‘Joy at having served the citizens’
McCarry received the ALS diagnosis in October 2010. The neurodegenerative disease made speaking difficult, but McCarry remained engaged in city affairs from the resignation until recent months.
“Email became her medium,” Marts said.
The disease did not erode McCarry’s interest in neighborhood activities, either.
“I was so amazed that she would take that time to write these long emails to me regarding the trailhead,” Powers said. “She was always so thankful. I didn’t send a single one that she didn’t write back and say thanks.”
The same thoughtfulness and humor aided McCarry during nearly 20 years of public life in Issaquah.
“She used that humor to remind folks that whatever they do, at the end of the day, tomorrow we will still be a community,” Knollmann said. “That’s why she was so careful about not letting people put themselves in a position where they would feel ostracized when the sun came up the next day.”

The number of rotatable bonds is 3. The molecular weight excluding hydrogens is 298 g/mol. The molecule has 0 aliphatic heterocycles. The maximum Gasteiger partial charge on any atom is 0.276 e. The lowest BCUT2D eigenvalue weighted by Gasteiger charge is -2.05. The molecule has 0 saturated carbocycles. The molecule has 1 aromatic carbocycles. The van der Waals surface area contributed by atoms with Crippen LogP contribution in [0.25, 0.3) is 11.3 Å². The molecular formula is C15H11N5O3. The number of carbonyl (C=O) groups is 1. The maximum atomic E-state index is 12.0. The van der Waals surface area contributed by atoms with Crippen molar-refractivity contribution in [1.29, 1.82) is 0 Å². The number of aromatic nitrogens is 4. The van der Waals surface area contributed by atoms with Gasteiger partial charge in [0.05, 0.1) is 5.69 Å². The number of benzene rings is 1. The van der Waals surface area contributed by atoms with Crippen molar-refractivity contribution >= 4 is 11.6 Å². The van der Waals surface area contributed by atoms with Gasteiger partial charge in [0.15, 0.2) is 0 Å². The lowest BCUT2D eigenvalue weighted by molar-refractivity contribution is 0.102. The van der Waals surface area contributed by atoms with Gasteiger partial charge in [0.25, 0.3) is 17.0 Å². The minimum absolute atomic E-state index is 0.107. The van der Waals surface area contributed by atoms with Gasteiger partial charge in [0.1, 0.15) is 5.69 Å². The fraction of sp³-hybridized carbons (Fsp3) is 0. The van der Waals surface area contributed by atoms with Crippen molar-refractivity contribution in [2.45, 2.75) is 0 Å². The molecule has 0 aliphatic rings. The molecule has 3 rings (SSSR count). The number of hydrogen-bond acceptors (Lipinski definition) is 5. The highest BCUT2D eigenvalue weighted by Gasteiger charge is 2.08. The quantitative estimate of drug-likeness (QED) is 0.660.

Not long after McCarry settled in Issaquah in 1993, she joined the Planning Policy Commission, a frequent springboard to higher office.
Then, after Frisinger transitioned from councilwoman to mayor in 1999, council members selected McCarry to fill the open spot on the council. The council selected McCarry from a pool of 10 candidates to fill the seat, and she served until 2000.
McCarry opted not to run for election then, but in 2005 she eked out a 21-vote victory to earn a complete council term.
Observers once considered McCarry as a mayoral prospect, perhaps in 2009 or 2013, but in 2009, she opted to run for another council term instead.
In December 2010, on the night McCarry left the council, colleagues offered emotional tributes. In a last act as a councilwoman, before a tearful sendoff, she seconded a motion to adopt a Park Pointe agreement.
The action culminated a long career in public service for McCarry.
“The impairments resulting from this illness make it impossible to continue the work that I love,” she said in a farewell statement read by then-Council President John Traeger at the meeting. “I leave the council, not with sadness, but with joy at having served the citizens of Issaquah and pride that I have for our community.”
Warren Kagarise: 392-6434, ext. 234, or firstname.lastname@example.org. Comment at www.issaquahpress.com.